LEWISTOWN - A cancer research team in Australia recently discovered that breast cancer cells are destroying a gene linked to the immune system, allowing cancer to become metastatic, or spread throughout other parts of the body, reported a press release from the Peter MacCallum Cancer Centre.
The gene, called IRF7, controls the production of interferon, an immune protein that fights tumor cells, bacteria and viruses. Usually, when breast cancer cells spread to the bloodstream and into bone marrow, the release of interferons will cause the immune system to recognize the cancer cells and eliminate them. However, the study found that this immune signal was switched off in some cases, enabling cancer cells to hide from the immune system and spread, states the press release.
"By identifying this genetic pathway in models, we have discovered a 'mask' that breast cancer cells put on, allowing them to hide and spread to bone, thriving undetected," said Dr. Belinda Parker, study leader and research fellow at the Peter MacCallum Cancer Centre. "In fact, measurement of this immune signal in a patient's cancer may predict the risk of spreading to the bone, which is currently extremely difficult."
According to an article published on Reuters Health, at www.reuters.com, Parker and her team tried two different ways to revive the immune response through various mice experiments, both appearing to be successful.
The research team put the IRF7 gene back into the cancer cells so it can't be switched off, allowing the immune pathway to be stimulated and the cancer remaining in the breast, Parker said in the Reuters article. The second way treated the animals with interferon, which is available for treating other diseases. That also prevented the spread of cancer to the bone, she added.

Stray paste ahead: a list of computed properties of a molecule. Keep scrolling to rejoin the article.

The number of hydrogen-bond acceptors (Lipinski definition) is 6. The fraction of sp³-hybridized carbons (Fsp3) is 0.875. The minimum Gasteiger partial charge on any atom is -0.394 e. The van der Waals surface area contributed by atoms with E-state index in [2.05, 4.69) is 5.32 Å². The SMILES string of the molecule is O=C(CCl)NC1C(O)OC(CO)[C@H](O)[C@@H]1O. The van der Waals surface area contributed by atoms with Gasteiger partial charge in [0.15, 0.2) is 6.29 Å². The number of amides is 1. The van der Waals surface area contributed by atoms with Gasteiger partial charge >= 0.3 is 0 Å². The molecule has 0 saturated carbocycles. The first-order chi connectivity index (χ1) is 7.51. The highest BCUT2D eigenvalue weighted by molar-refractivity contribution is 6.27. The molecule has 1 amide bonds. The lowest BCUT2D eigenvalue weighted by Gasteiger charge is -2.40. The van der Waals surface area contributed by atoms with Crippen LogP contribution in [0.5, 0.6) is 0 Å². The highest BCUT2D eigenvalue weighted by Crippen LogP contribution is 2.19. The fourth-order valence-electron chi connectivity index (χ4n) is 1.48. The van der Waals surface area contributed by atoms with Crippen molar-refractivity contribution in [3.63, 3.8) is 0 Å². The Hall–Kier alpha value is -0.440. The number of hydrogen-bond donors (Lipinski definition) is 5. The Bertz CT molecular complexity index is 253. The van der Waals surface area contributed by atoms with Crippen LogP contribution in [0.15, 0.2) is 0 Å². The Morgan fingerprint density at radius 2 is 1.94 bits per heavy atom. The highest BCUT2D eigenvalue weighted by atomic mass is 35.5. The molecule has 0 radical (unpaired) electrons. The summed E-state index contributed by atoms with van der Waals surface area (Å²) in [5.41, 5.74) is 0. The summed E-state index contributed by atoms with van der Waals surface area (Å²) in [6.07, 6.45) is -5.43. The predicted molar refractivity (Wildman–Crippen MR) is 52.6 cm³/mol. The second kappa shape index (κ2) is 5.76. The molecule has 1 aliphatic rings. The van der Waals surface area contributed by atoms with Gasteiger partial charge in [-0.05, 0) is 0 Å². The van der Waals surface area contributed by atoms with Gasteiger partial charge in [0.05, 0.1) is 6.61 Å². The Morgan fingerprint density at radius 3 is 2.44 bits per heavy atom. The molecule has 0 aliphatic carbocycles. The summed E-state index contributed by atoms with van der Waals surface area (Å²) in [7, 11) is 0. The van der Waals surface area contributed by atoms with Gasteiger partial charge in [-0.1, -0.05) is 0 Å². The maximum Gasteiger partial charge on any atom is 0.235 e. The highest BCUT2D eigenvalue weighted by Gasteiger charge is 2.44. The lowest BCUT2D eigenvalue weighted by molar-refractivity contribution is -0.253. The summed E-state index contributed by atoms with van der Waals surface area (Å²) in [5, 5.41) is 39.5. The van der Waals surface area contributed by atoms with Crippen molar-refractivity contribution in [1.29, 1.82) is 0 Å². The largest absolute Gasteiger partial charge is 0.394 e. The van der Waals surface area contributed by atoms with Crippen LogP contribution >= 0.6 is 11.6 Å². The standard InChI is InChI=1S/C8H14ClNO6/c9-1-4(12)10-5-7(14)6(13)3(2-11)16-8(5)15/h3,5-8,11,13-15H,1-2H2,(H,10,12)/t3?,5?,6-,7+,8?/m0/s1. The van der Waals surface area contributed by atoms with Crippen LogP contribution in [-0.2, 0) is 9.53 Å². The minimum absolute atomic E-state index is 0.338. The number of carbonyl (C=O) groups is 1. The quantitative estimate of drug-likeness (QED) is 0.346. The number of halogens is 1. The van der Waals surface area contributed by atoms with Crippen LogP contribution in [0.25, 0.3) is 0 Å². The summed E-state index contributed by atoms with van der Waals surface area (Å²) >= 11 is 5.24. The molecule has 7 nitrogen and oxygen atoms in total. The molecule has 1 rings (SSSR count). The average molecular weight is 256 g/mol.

Studies, like the one from Australia, on stopping the spread of breast cancer to other parts of the body are incredibly important, said Dr. Victor Vogel, an oncologist with Geisinger Health System. No one dies from a tumor in the breast, the issues arise when the cancer spreads to the brain, lungs or bone, he said.
According to the American Cancer Society, 98 percent of patients with localized breast cancer live five years or more, while only 23 percent of patients whose cancer has spread survive five years, translating to one death from metastatic breast cancer every 14 minutes.
Although the information learned in the Australian study is exciting, it's still in the very early stages, Vogel said. The hypothesis still needs a great deal of testing and it could be a number of years before any type of resulting treatment reaches the U.S., he said.
"Often times, information we learn in the lab is helpful, but it can be extremely difficult to translate into clinical treatment," Vogel said. "Interferon was tested a number of years ago in cancer research, when it was first used to treat hepatitis, multiple sclerosis and metastatic melanoma, but interferons never showed any real potential for breast cancer treatment at the time."
However, U.S. breast cancer clinics have been using immune system approaches in cancer treatment for a number of years, Vogel said. Currently, breast cancer treatment includes the use of Herceptin and Perjeta, which are medicinal antibodies, used by the immune system to fight breast cancer cells and keep them localized, he said.
"These antibodies attach to the proteins on breast cancer cells and then recruit other immune system cells to destroy the cancer," Vogel said. "The antibodies also stop the cancer cells from emitting growth signals. The treatment has been very effective."
Other treatment for metastasis breast cancer includes hormonal therapy, chemotherapy, radiation and surgical options. Treatment is determined based on tested characteristics of found breast cancer cells and the potential of continued spreading, Vogel said.